The sun had just about gone down when we got back to land and from there it was a quick flit up Highway 1 back to Homestead and the same Best Western that we stayed at on the way down. Interesting bit of road – only a single lane each way divided by a concrete barrier painted a bilious blue. With the speed limit of 55mph and only a few places to pass everyone just ambles along at a relaxing speed and you are able to take in the scenery.
Some observations about the Keys: no high rise buildings – I think the tallest structure I saw was 3 stories high; you get all the advantages of the tropics without the smells!; not nearly as flash as I expected; a lot of the holiday homes are like the seaside baches you would find back home; incredible roads over the water.
26 November – Decided to avoid the metropolis of Miami this time and headed way out west and on a much nicer smaller road which probably didn’t take us any longer. After passing miles of sugar cane plantations, ran around the edge of Lake Okeechobee and sussed out a few camping spots for when we come back down this way. Into Daytona and the Ford Agent only to find out that Wanda was still not quite ready and that the steering damper had not arrived and we would need to come back after the Thanksgiving holiday. We had already booked to stay a week at Titusville, so headed off 50 miles back down the freeway to the Whispering Pines RV Resort (??) – not really our cup of tea and not really a resort but it is close to Cape Canaveral and the Kennedy Space Centre, and it was available over the holiday weekend. It is mainly permanent mobile homes with a few RV’s – people winter over here from all over the country and there are all sorts of activities supposedly available.
27 November – Thanksgiving Day and a home day for us – just a little walk down to the sea front and a walk along to the only place open (Macca’s) for a morning tea. Nice fine day and no humidity. From the sea front we could see across to the NASA Space Centre and launch pads.
28 November – Another lazy day, with some computer writing completed.
29 November – Headed off early to the Kennedy Space Centre and our entertainment for the day. The Centre was only about 7 miles from home across a causeway to the 140,000 acres that make up the site. Included in the site as well as the launch pads and vehicle assembly buildings are huge natural reserves. Our first activity for the day was the bus trip to the Apollo/Saturn V exhibit via the huge Vehicle Assembly Buildings (where they build the rockets), past the huge crawlers on which they transport the rockets 3 miles to the launch site. At the Apollo/Saturn Centre you enter firstly into a movie theatre for an introduction to the programme and then into a huge hangar housing the restored and sectionalised Saturn/Apollo launcher. Amazing to be able to see it close up and how all the pieces fit together (and come apart). All sorts of exhibits including a moon rock, astronauts suits and various short films relating to Apollo took us the best part of the next hour to look around.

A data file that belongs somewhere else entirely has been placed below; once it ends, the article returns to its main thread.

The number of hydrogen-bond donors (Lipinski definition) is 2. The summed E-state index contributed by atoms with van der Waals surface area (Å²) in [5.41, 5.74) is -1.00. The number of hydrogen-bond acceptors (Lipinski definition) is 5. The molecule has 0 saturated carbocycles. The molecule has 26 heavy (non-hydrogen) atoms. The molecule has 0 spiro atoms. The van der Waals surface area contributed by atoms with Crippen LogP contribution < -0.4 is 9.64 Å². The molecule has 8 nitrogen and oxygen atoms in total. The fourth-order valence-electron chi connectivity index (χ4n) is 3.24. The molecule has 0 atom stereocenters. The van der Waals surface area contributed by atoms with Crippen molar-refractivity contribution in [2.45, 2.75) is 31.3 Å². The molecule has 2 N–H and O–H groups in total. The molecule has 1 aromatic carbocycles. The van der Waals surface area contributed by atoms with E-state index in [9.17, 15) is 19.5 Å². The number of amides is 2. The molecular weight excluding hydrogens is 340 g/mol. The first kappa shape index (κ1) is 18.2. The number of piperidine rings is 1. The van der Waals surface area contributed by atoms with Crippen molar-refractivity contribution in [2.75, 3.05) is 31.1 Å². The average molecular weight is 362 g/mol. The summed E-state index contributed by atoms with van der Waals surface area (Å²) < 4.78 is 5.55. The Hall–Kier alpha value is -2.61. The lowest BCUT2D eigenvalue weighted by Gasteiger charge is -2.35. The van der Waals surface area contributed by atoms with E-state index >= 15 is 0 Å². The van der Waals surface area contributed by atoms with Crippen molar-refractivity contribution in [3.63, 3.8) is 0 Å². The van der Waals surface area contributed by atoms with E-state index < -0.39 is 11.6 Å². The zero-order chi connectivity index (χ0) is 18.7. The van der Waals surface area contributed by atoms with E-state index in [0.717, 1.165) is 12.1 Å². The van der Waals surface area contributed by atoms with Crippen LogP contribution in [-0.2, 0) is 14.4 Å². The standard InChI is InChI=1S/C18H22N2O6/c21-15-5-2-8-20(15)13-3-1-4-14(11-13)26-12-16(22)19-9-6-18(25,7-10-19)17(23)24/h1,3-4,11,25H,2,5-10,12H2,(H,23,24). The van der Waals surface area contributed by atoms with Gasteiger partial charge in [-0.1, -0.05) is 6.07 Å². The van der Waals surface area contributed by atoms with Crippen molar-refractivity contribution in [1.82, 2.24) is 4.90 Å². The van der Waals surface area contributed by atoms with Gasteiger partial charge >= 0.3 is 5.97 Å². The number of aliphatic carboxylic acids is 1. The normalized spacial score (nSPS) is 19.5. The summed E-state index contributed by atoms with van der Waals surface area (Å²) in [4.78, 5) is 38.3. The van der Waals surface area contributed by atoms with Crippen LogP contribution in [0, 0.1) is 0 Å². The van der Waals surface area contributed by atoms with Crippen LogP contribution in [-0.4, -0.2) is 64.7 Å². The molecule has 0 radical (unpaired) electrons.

Back on the bus to the main centre (saw an alligator sunning itself on one of the canals as we drove past) to be dropped off at the Space Shuttle Atlantis exhibit – the shuttle Atlantis on display had made 38 space missions and again to be able to get up close and personal with it was really interesting. It was over an hour before we could extract ourselves and get a spot of lunch.
Had a little wander around their ‘Rocket garden’ with about 8 different sorts of rockets on display then headed in for the first of the very impressive IMAX 3D movies – The International Space Station – 45 minutes of footage shot from the shuttle whilst the station was being built and then from on board the station itself. The views of earth were amazing and you felt like you were right there with them. The film shot of the space walkers was breathtaking and you can but admire the courage of those guys to be out there at -200०C with just a space suit and a thin line tethering you.
We had a short break and then it was into the second of the movies – The Hubble Telescope – from its release into space to the final shuttle mission to try and save it from destroying itself through malfunctioning parts. Again spectacular filming and really showcasing the patience and skills of the astronauts having to work out in space with absolute precision where an inch the wrong way could completely destroy the workings of the telescope. We were also treated to the wonderful sights that the telescope has been able to capture and how very insignificant our little planet Earth is in the scheme of things. Daylight had turned into dark by the time we got out of the last movie and it was time to head home.
30 November – A couple of things on the list today – first up the Valiant Warbirds Museum housing yet another impressive display of flying machines.
On to the Astronaut Hall of Fame dedicated to the courageous men and women who have made the space odyssey possible. Some interesting displays and many interactive exhibits.